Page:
Plunging assets cost $50,000bnGo To Original
Falls in the value of financial assets worldwide might have reached more than $50,000bn, equivalent to a year’s global economic output, the Asian Development Bank will warn on Monday.
Asia has been hit disproportionately hard, the bank will say, in a report that warns of many Asian stimulus plans lagging behind those of the leading global economies.
Separately, the World Bank said on Sunday that developing countries faced a financing gap of between $270bn and $700bn a year as capital flows dried up, with only a quarter of vulnerable countries able to cushion the blow of the economic downturn.
The ADB report estimates capital losses last year in Asia, excluding Japan, at $9,625bn, or 109 per cent of gross domestic product, compared with a global average of 80-85 per cent of GDP. For Latin America, the study estimates 2008 losses at $2,119bn, or 57 per cent of GDP.
“Even as Asia and Latin America have diversified their investment and trading partners, the effect of the slowdown on exports, finance and investment is earthshaking,” the report warns.
The ADB’s estimates take into account falling stock market valuations and losses in the value of bonds supported by mortgages and other assets, though not financial derivatives. About a fifth of the losses in dollar terms arise from the depreciation of many currencies against the US dollar.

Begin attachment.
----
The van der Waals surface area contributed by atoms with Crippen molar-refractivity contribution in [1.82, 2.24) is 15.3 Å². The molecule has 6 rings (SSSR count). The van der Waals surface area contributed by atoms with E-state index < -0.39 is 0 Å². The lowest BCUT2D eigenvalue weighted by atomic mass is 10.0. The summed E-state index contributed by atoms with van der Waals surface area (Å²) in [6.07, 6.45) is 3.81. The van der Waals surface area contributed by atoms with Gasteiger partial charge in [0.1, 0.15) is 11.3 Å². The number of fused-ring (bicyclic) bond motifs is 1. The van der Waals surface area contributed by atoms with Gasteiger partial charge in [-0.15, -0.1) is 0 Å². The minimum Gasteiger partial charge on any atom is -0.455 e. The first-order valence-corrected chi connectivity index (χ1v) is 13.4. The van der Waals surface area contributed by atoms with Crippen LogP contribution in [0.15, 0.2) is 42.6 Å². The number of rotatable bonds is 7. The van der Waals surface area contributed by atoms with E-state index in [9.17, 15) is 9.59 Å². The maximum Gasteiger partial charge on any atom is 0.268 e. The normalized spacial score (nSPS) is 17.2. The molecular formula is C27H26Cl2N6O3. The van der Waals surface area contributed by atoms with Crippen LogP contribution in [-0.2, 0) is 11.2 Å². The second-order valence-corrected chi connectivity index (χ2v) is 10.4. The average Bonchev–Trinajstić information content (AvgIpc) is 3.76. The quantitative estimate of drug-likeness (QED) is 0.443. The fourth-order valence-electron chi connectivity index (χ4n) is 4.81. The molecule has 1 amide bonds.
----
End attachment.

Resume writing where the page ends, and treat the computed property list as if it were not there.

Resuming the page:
The World Bank report said $2,500bn-$3,000bn in public and private debt in emerging markets needed to be rolled over in 2009, most of it denominated in foreign currencies. This would put pressure on developing country governments, many of which had inadequate reserves to help their banks and companies refinance, the bank said.
Although the bank itself and other official institutions such as the International Monetary Fund have been increasing their lending, even at the lower end of the $270bn-$700bn range “existing resources of international financial institutions would appear inadequate to meet financing needs this year”, it said.
The ADB study, to be presented on Monday by Haruhiko Kuroda, president, was commissioned from Centennial Group, a consultancy company.
Mr Kuroda says: “I am afraid things may get worse before they get better. However, I remain confident that Asia will be one of the first regions to emerge from it, and it will emerge stronger than ever before.”